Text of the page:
North Korea’s COVID-19 curbs have aggravated the country’s human rights abuses, a UN report said on Thursday last week, citing new restrictions on access to information, tighter border security and heightened digital surveillance.
The report, released by the UN human rights office in Seoul and to be presented to the UN General Assembly next month, came as rights groups have said that various authoritarian governments the world over have exploited the COVID-19 crisis to tighten their grips and persecute opponents.
Based on interviews with defectors, information from other UN agencies and open source materials, the report said that North Korea’s border closure in early 2020 added to curbs on access to outside information.
Authorities reinforced the military’s presence, fences, and closed-circuit television cameras and motion detectors along the border, the report said.
The country also employed new technologies, such as digital watermarking and the modification of hardware, to conduct surveillance and suppress access to foreign media content, while jamming radio frequencies from outside North Korea.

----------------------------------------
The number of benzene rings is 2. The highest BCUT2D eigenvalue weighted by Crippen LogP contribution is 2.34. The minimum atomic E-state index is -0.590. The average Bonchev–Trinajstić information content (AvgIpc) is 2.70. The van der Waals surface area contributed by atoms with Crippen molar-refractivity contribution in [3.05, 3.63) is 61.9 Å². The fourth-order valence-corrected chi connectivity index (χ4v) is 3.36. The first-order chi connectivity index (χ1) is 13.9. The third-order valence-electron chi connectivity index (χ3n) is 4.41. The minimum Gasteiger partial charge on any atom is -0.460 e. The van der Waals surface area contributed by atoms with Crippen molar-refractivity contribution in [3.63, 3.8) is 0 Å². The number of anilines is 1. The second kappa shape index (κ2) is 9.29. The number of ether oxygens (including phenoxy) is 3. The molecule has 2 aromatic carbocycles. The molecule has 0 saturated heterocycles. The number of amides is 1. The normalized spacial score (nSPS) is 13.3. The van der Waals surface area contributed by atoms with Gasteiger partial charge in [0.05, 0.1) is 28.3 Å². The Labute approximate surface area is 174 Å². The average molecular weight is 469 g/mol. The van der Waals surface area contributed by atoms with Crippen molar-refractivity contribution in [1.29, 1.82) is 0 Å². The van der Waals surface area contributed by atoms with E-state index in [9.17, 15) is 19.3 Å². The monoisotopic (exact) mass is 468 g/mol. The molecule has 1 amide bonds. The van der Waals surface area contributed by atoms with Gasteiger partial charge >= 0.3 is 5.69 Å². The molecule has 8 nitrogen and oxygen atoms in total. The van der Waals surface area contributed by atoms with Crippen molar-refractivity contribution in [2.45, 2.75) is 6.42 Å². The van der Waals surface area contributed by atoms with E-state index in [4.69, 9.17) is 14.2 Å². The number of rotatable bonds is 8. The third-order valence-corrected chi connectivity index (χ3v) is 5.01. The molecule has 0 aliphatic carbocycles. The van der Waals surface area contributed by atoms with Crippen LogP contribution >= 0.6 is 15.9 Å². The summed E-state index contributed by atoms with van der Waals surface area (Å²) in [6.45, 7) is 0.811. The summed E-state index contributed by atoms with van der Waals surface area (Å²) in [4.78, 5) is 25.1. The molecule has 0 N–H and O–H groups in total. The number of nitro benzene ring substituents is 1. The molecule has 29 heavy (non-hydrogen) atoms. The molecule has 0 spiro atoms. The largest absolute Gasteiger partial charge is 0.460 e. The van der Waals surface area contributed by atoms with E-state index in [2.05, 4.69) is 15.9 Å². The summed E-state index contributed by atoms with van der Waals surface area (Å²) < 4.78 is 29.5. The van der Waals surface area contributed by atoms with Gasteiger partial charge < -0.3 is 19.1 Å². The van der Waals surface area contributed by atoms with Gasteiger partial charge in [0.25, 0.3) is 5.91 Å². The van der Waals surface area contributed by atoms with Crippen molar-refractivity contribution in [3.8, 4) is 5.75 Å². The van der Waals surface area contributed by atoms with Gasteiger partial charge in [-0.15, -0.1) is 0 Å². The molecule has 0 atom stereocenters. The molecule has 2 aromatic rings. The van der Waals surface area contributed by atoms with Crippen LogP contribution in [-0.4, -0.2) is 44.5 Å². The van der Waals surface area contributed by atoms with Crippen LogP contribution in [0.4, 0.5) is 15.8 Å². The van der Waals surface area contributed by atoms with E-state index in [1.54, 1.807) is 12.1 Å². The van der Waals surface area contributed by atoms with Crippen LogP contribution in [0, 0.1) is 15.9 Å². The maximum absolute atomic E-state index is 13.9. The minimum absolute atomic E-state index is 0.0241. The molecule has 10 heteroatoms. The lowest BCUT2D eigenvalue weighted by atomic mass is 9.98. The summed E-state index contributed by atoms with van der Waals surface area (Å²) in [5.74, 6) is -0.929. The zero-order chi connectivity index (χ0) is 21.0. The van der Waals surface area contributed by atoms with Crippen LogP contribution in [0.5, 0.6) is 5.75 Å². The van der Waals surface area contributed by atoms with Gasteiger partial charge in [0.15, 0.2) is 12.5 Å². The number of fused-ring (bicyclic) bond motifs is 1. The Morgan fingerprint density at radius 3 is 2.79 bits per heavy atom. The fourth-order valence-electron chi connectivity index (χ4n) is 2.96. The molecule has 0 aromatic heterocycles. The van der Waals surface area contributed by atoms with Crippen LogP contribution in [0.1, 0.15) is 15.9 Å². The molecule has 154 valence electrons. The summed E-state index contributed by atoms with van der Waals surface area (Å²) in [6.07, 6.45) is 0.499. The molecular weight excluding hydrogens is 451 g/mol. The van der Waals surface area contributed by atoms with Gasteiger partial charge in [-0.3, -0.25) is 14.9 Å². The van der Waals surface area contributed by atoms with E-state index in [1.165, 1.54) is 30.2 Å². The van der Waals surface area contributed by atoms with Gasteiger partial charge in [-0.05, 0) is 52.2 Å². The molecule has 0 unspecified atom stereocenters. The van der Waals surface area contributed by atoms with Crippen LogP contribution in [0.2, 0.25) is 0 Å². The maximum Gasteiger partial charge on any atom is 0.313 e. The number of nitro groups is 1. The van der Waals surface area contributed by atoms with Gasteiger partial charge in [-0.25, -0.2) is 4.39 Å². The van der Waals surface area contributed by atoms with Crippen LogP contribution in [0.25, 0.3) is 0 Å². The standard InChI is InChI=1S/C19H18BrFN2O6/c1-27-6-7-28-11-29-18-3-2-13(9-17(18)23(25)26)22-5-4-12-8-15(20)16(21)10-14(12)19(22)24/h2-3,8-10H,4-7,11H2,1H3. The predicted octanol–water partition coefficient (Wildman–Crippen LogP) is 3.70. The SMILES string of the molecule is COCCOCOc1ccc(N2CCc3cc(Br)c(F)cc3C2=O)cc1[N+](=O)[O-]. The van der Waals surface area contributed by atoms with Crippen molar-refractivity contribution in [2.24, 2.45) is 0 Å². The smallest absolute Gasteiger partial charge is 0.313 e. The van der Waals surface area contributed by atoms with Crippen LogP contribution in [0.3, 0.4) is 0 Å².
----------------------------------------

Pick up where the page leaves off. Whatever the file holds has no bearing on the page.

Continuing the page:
Those measures made it “more difficult for information to enter the country, such as through the distribution of USB memory sticks and micro SD cards,” the report said.
Pyongyang has repeatedly rejected accusations of rights abuses and criticized UN investigations on its situation as a US-backed scheme to interfere with its internal affairs.
The country declared victory over COVID-19 and this month eased some restrictions, including a mask mandate except in border regions, after reporting its first-ever outbreak in May.
North Korea has never confirmed how many cases were detected in total, but instead reported daily tallies of fever cases until late last month.
The report also said the outbreak could have worsened North Koreans’ access to adequate food and healthcare, citing a lack of medical infrastructure.
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